AbstractBackground and Purpose:
Sarcopenia, a loss of muscle mass and strength accompanying aging, is common in older adults who are not physically active. Nevertheless, the association between physical activity and sarcopenia has not been extensively studied. Therefore, we examined the relationship of both muscle mass and muscle strength with physical activity as quantified using the Physical Activity Scale for Elderly (PASE).Methods:
PASE score, muscle mass by bioimpendiometry, and muscle strength by handgrip were evaluated in a cohort study of 420 older adult participants (mean age 82.4 [5.9] years), admitted to the Comprehensive Geriatric Assessment Center. Sarcopenia was assessed as indicated in the European Working Group on Sarcopenia in Older People (EWGSOP) consensus.Results:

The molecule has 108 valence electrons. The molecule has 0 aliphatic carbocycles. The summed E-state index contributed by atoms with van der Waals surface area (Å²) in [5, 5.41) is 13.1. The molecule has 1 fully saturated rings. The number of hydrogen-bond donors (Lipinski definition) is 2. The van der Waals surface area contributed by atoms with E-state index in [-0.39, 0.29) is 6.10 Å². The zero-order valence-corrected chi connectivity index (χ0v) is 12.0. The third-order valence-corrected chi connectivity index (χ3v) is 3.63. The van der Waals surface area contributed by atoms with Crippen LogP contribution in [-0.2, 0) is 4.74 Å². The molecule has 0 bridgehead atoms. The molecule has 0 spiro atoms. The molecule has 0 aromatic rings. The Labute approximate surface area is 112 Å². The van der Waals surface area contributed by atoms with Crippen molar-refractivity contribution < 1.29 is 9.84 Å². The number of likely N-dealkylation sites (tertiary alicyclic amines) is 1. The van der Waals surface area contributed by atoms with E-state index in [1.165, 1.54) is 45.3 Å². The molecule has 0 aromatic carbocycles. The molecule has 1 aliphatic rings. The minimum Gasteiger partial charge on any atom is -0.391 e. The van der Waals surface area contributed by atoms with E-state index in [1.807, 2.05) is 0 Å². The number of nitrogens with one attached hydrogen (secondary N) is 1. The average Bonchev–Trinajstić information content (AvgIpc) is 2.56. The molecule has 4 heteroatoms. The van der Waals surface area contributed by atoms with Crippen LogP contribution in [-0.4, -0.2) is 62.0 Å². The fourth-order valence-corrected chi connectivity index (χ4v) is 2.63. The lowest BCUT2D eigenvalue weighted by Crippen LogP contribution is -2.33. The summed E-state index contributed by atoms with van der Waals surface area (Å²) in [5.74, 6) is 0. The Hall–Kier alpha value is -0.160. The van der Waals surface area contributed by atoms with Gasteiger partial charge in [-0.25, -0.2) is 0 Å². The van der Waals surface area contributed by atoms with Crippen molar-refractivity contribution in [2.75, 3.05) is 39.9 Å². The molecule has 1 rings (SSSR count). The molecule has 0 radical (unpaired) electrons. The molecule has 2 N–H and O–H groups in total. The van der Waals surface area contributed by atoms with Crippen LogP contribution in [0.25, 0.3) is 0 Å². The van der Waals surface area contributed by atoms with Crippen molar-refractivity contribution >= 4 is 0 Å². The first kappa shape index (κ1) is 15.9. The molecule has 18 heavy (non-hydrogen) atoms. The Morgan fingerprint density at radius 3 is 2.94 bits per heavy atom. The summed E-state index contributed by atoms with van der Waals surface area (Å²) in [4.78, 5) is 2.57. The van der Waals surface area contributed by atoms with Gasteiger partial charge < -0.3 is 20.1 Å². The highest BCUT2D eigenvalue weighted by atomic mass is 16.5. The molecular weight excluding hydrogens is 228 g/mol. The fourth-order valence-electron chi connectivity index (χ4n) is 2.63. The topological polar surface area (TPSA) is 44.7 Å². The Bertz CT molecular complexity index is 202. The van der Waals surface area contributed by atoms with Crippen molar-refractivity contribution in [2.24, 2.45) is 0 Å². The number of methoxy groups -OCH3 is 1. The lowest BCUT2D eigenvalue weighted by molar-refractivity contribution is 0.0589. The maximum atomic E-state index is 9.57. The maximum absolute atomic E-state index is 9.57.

PASE score was lower in sarcopenic (40.2 [89.0]) than in non sarcopenic (92.0 [52.4]) older adults (P < .001). Curvilinear regression analysis demonstrated that PASE score is related with muscle mass (R2 = 0.63; P < .001) and strength (R2 = 0.51; P < .001).Conclusions:
The present study indicates that PASE score is curvilinearly related to muscle mass and strength and that low PASE score identifies sarcopenic noninstitutionalized older adults. This evidence suggests that PASE score evaluated together with muscle mass and strength may identify older adults at high risk of sarcopenia.